Williams’ little-known graduate school: international students live, study in seclusion at the edge

There is a large, stone building all the way at one end of campus, past Wood and across South Street. Many Williams students don’t even know that the building is part of campus (Greylock isn’t the edge of the universe?) much less that it houses the Center for Development Economics.

The Center for Development Economics (CDE) is a graduate program that offers a one-year master’s degree in economics. The program is designed for people who may already be economists in low- and middle-income countries and who are interested in learning about how to establish policies in their own countries by studying development economics. CDE offers such courses as International Trade and Development, Agriculture and Development Strategy, Population and Labor Force Change, and Public Finance.

This year, the program has approximately 40 students from 10-15 different countries. Thus far, Williams has granted degrees to a total of more than 800 students hailing from 60 different countries. The Center was created in 1960 and is proudly one of the first of its kind in this country. One student said it is important to note that most of the countries represented by CDE students simply don’t offer any programs of the sort they take here.

The students themselves are unequivocally impressed with the program. One student said the best thing about the classes is “learning about actual and current problems.” The professors place a lot of emphasis on trying to deal with practical problems that exist already rather than just theories. The professors who make up the faculty of the CDE are themselves involved in hands-on economics. Some are doing research and others are involved in international organizations such as the International Monetary Fund and the World Bank. They also have personal experience consulting in many developing countries.

Aside from academics, the students are also generally happy in their facility. The rooms were described as “better than many hotels at home” by one student. The students do everything in their one building including eating meals, attending lectures, etc. Most of the students appreciate having easy access to everything in their building, but they also appreciate having the College at their fingertips for social contact. “They usually attend campus events such as films, lectures, and sporting events pretty regularly, and the Center usually fields an intramural soccer team,” Professor Peter Montiel, the chair of CDE, said.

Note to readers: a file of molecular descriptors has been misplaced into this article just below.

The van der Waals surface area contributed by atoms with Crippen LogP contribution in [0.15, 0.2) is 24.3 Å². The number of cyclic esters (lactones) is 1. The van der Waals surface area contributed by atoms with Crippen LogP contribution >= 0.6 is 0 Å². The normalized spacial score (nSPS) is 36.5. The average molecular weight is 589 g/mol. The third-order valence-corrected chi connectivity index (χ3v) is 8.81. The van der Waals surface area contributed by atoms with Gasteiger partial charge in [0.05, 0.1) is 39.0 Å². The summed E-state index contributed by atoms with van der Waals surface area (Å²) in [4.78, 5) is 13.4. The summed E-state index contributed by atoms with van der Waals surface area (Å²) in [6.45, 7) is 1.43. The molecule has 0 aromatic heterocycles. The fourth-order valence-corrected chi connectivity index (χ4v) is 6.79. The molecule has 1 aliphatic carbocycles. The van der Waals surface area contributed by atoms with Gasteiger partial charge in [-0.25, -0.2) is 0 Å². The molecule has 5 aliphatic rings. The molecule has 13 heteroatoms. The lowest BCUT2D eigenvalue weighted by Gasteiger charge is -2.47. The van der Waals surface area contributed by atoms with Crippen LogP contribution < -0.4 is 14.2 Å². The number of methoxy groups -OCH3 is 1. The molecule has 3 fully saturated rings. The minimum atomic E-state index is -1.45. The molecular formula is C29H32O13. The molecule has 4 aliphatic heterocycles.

Another aspect of their social lives is their host family. Because they are so far from home, the students are assigned host families in the area with whom they spend time regularly. “I go over to their house about two days a week and spend the day with them,” one student said. “We make meals and go out. It is very nice.” A few of the students fear that despite their host families’ efforts, they still don’t get enough American culture.

What all the CDE students fear even more is that they don’t get enough Williams College culture. “Because of where we are located, we are not aware of what’s happening on the other side of campus,” Sylvesta Kamwi of Namibia said. Most agree that because of the building’s self-sufficiency and location, they feel very isolated from the undergraduates.

Kagume Mari of Kenya has been to a few undergrad parties with people he met on the soccer team, but he seems to be the exception to the rule and he believes that he knows why. Every week, the Center prints up a yellow pamphlet that has social events on it, but it isn’t complete, according to the students. It is too formal and never includes any kind of more casual undergrad parties. “When I go to Jesup, I see flyers on the wall for parties and such, but those parties are never in the pamphlet,” Mari said. “Because we aren’t informed, we feel like we aren’t invited.”

Kamwi agrees and also insists that the Center should make itself responsible for inviting undergraduate students to its functions too. “We have a lot of people from different cultures so there is good music and people really like to dance,” one student said. “The parties are good.” They also give presentations on their respective countries that are very interesting but only other CDE students come to them.

Undergrads don’t seem to have any problems with the idea of socializing with graduate students. Many just don’t even know that the CDE students are there.

Montiel agrees that the Center is somewhat isolated. “That is something we are working to change,” he said. According to him, interaction is better this year than in the past, though not perfect. In particular the Center is planning events with the undergrad international group. “It would be good for both the Fellows [CDE students] and the undergrads if there could be more interaction between the groups,” he said. Both student groups and the CDE administration are interested in more interaction. Distance and ignorance seem to be the central problems and initiative would be a relatively simple solution.

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